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Fonterra chief executive Andrew Ferrier today angrily rejected an allegation that the world's biggest milk trader suffered from "Nuremberg syndrome" in China.
He denied that the New Zealand farmer cooperative had been captured by the local business culture to the extent public warnings that its Chinese joint venture Sanlu had been selling poisoned milk for babies were delayed for six weeks.
"This was never, for an iota, an issue for our investment in China -- this was an issue, from the very beginning, of the most effective way to get the product off the shelf," he told a press conference today.
Chinese authorities have said 6244 babies are ill after being fed milkpowder contaminated with a chemical, melamine, apparently so that diluted milk could pass tests for protein content. About 158 children are suffering from acute kidney failure and three have so far died.
Fonterra knew about the contamination on August 2, but did not disclose the information publicly until September 14, several days after the Chinese government began investigations. Since then, industry-wide testing has shown product from another 21 companies is contaminated.
Asked why Fonterra did not tell Chinese consumers earlier, Mr Ferrier repeated throughout his press conference that the giant cooperative was trying to do the right thing.
"There has been a lot of soul-searching about the most effective way to get product off the shelves," he said. "We made the call that we had to work within the Chinese system.
"Standing outside the system, we could not see where we could have an appropriate influence in getting the product off the shelf," he said.
"We encouraged Sanlu, we encouraged the authorities to go via a public recall, but they made their own judgment that the most effective way in China was through a trade recall." The trade recall removed product from stores, supermarkets and distribution centres.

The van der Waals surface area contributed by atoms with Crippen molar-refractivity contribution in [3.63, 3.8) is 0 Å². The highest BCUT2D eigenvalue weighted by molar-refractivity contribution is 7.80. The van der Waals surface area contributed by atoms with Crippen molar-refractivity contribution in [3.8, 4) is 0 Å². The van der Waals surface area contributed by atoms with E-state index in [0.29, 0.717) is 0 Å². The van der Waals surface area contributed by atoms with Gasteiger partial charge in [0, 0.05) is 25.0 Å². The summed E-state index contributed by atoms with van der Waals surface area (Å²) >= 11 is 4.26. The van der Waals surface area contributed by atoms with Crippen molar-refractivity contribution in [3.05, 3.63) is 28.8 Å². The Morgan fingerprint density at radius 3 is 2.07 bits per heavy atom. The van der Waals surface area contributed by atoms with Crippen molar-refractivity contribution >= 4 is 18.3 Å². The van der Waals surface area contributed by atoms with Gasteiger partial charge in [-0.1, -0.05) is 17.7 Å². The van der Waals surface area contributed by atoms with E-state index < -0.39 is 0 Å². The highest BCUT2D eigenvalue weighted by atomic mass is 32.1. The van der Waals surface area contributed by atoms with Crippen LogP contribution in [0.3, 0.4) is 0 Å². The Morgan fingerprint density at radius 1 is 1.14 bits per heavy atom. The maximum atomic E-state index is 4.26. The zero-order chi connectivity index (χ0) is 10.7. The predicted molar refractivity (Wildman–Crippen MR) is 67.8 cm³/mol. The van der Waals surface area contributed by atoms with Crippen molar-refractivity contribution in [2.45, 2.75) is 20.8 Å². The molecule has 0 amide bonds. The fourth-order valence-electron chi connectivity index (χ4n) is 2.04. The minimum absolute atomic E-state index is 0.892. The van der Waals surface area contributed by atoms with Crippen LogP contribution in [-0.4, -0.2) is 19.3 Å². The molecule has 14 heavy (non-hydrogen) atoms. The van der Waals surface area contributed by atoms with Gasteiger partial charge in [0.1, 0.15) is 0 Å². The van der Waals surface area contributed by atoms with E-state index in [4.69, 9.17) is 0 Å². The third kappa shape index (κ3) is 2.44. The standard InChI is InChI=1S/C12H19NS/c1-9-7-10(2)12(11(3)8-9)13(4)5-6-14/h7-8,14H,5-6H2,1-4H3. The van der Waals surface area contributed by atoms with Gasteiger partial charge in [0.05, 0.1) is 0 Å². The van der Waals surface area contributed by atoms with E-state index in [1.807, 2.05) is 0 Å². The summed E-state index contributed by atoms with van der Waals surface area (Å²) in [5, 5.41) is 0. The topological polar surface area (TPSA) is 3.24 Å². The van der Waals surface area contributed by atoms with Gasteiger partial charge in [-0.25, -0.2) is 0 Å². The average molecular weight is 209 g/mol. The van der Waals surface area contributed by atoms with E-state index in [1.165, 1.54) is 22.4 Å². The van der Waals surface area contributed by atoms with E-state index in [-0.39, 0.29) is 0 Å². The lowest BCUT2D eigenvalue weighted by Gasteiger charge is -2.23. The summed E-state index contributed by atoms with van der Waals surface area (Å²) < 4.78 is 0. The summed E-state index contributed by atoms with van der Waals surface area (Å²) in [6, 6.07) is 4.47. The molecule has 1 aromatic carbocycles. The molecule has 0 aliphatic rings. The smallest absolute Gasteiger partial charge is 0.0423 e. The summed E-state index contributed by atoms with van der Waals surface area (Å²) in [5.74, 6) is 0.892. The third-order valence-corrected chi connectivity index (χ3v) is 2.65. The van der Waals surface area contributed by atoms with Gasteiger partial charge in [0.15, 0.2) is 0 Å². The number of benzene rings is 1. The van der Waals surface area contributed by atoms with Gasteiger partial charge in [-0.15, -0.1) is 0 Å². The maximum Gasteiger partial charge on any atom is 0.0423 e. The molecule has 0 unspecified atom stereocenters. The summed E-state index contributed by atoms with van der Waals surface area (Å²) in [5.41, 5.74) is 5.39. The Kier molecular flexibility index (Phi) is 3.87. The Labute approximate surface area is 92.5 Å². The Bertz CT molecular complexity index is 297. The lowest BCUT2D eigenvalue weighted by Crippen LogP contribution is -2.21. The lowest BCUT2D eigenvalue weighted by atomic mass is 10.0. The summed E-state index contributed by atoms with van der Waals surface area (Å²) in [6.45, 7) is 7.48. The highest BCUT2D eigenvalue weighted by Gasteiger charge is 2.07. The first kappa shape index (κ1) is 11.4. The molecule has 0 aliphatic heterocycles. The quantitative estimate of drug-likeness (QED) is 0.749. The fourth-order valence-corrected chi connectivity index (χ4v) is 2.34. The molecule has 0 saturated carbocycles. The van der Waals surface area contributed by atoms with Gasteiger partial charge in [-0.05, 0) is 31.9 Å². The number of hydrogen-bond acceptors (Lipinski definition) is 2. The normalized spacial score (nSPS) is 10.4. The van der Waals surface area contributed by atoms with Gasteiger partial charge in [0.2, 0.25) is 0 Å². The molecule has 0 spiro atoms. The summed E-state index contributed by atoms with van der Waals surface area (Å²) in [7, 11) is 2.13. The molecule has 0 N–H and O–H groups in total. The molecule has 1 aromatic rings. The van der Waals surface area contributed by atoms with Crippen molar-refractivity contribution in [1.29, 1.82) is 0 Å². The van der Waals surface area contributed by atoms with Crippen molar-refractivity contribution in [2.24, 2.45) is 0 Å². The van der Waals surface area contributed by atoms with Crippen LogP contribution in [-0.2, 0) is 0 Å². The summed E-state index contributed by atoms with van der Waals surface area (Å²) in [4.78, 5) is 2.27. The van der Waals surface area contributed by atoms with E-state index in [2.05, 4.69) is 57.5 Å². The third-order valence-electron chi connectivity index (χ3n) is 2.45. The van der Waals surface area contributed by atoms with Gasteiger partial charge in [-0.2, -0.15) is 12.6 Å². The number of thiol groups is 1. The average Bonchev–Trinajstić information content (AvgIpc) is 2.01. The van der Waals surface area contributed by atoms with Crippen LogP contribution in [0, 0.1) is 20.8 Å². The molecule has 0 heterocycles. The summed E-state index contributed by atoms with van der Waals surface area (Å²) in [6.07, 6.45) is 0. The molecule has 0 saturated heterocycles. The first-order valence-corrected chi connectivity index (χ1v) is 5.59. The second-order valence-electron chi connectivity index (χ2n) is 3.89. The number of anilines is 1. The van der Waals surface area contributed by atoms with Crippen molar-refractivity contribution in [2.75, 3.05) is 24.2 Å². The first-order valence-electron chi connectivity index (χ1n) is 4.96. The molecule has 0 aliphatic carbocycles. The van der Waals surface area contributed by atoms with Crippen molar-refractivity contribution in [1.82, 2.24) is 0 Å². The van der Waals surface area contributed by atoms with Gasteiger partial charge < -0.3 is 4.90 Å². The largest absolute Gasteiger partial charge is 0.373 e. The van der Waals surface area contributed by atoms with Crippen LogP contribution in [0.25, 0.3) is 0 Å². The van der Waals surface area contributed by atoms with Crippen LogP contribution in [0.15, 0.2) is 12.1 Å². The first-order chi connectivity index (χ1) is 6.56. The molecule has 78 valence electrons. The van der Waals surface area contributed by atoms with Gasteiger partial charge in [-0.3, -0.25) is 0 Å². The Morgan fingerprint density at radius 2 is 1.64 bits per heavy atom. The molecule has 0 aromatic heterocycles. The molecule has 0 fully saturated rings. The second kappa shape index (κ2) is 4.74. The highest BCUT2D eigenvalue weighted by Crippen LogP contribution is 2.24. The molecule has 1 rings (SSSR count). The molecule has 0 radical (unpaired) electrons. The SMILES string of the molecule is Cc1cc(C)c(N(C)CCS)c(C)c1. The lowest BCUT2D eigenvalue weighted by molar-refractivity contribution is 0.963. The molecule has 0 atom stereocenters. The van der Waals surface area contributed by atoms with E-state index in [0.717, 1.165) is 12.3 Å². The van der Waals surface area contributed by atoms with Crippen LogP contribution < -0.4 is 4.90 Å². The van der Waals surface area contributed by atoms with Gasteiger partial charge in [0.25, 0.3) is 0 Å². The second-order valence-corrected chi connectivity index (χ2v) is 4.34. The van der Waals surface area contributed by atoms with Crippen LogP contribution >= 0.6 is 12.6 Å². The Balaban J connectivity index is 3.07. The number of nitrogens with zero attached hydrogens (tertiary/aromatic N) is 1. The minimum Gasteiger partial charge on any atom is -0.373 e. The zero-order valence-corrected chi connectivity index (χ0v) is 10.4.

To the point that while this was going on children were falling sick, Mr Ferrier said: "We had no assurances that if we had tried to work outside the system that it would have had any effect at all." If Fonterra had taken a different tack it could have been excluded from having any influence at all.
There were three Fonterra directors on the board of Sanlu, but only one of them speaks Chinese.
The Fonterra directors were told through a translator Sanlu had set up a team to test product after receiving calls about sick babies as early as March. Sanlu found no contamination over nearly six months.
"There were six different levels of testing: three different provinces and three different agencies and at each level of that testing the product was cleared," Mr Ferrier said.
"It was not until the beginning of August that melamine was found in any of those samples." Sanlu warned the local health officials in Shijiazhuang, the city where it is based, and the trade.
In hindsight, Mr Ferrier said he wished the contamination issue had been taken earlier to the Sanlu board.
Since last week, Sanlu's general manager Tian Wenhua has been fired and dismissed from the company's board of directors as a result of the scandal, the official Xinhua News Agency reported. She was also removed from a Communist Party position.